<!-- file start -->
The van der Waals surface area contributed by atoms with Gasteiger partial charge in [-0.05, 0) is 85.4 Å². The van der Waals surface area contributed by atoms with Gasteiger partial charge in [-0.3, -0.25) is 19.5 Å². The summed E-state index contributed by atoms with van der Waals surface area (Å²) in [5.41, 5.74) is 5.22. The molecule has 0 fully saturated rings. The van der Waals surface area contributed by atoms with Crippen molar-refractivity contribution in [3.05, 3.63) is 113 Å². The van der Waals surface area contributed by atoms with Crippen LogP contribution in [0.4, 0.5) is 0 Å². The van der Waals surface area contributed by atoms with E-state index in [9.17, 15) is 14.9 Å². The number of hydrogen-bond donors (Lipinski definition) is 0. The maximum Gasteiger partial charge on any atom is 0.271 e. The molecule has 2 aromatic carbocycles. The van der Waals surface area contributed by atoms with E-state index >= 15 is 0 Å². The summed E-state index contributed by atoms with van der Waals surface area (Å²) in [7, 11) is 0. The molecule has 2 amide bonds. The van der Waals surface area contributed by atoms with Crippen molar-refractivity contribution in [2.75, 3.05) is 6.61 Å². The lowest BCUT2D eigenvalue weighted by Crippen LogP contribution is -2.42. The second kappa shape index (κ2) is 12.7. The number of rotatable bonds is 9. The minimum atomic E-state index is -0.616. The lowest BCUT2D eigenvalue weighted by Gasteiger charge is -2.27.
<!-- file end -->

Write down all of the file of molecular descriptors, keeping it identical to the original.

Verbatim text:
The van der Waals surface area contributed by atoms with Gasteiger partial charge in [-0.05, 0) is 85.4 Å². The van der Waals surface area contributed by atoms with Gasteiger partial charge in [-0.3, -0.25) is 19.5 Å². The summed E-state index contributed by atoms with van der Waals surface area (Å²) in [5.41, 5.74) is 5.22. The molecule has 0 fully saturated rings. The van der Waals surface area contributed by atoms with Crippen molar-refractivity contribution in [3.05, 3.63) is 113 Å². The van der Waals surface area contributed by atoms with Crippen LogP contribution in [0.4, 0.5) is 0 Å². The van der Waals surface area contributed by atoms with E-state index in [9.17, 15) is 14.9 Å². The number of hydrogen-bond donors (Lipinski definition) is 0. The maximum Gasteiger partial charge on any atom is 0.271 e. The molecule has 2 aromatic carbocycles. The van der Waals surface area contributed by atoms with E-state index >= 15 is 0 Å². The summed E-state index contributed by atoms with van der Waals surface area (Å²) in [7, 11) is 0. The molecule has 2 amide bonds. The van der Waals surface area contributed by atoms with Crippen molar-refractivity contribution in [2.75, 3.05) is 6.61 Å². The lowest BCUT2D eigenvalue weighted by Crippen LogP contribution is -2.42. The second kappa shape index (κ2) is 12.7. The number of rotatable bonds is 9. The minimum atomic E-state index is -0.616. The lowest BCUT2D eigenvalue weighted by Gasteiger charge is -2.27.